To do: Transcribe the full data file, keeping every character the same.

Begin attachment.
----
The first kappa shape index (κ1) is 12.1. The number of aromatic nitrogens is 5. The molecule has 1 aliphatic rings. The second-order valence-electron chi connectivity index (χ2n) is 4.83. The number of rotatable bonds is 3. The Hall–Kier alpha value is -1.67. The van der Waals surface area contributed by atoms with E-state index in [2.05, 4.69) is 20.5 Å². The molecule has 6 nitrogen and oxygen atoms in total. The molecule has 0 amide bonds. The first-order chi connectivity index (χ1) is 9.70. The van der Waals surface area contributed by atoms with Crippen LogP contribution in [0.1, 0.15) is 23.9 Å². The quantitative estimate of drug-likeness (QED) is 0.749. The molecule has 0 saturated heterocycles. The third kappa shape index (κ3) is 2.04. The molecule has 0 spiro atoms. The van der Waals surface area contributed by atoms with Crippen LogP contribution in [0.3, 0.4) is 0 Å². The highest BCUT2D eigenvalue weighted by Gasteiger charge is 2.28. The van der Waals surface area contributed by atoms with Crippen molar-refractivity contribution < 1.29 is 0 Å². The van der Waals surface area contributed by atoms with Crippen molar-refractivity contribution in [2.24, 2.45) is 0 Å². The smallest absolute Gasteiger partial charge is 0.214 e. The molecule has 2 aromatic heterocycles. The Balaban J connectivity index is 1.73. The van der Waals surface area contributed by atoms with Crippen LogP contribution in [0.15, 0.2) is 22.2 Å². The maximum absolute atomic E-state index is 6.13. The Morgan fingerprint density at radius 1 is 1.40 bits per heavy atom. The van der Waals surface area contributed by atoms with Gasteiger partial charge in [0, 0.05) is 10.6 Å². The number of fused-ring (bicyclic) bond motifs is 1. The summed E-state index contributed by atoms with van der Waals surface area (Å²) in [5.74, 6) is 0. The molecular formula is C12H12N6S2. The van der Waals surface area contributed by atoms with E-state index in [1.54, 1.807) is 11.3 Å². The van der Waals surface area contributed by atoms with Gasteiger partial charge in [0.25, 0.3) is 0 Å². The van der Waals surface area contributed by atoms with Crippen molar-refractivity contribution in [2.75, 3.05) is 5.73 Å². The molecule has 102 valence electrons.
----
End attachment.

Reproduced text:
The first kappa shape index (κ1) is 12.1. The number of aromatic nitrogens is 5. The molecule has 1 aliphatic rings. The second-order valence-electron chi connectivity index (χ2n) is 4.83. The number of rotatable bonds is 3. The Hall–Kier alpha value is -1.67. The van der Waals surface area contributed by atoms with E-state index in [2.05, 4.69) is 20.5 Å². The molecule has 6 nitrogen and oxygen atoms in total. The molecule has 0 amide bonds. The first-order chi connectivity index (χ1) is 9.70. The van der Waals surface area contributed by atoms with Crippen LogP contribution in [0.1, 0.15) is 23.9 Å². The quantitative estimate of drug-likeness (QED) is 0.749. The molecule has 0 saturated heterocycles. The third kappa shape index (κ3) is 2.04. The molecule has 0 spiro atoms. The van der Waals surface area contributed by atoms with Crippen LogP contribution in [0.3, 0.4) is 0 Å². The highest BCUT2D eigenvalue weighted by Gasteiger charge is 2.28. The van der Waals surface area contributed by atoms with Crippen molar-refractivity contribution < 1.29 is 0 Å². The van der Waals surface area contributed by atoms with Crippen molar-refractivity contribution in [2.24, 2.45) is 0 Å². The smallest absolute Gasteiger partial charge is 0.214 e. The molecule has 2 aromatic heterocycles. The Balaban J connectivity index is 1.73. The van der Waals surface area contributed by atoms with Crippen LogP contribution in [0.15, 0.2) is 22.2 Å². The maximum absolute atomic E-state index is 6.13. The Morgan fingerprint density at radius 1 is 1.40 bits per heavy atom. The van der Waals surface area contributed by atoms with Gasteiger partial charge in [0, 0.05) is 10.6 Å². The number of fused-ring (bicyclic) bond motifs is 1. The summed E-state index contributed by atoms with van der Waals surface area (Å²) in [5.74, 6) is 0. The molecular formula is C12H12N6S2. The van der Waals surface area contributed by atoms with E-state index in [1.54, 1.807) is 11.3 Å². The van der Waals surface area contributed by atoms with Gasteiger partial charge in [0.25, 0.3) is 0 Å². The van der Waals surface area contributed by atoms with Crippen molar-refractivity contribution in [2.75, 3.05) is 5.73 Å². The molecule has 102 valence electrons.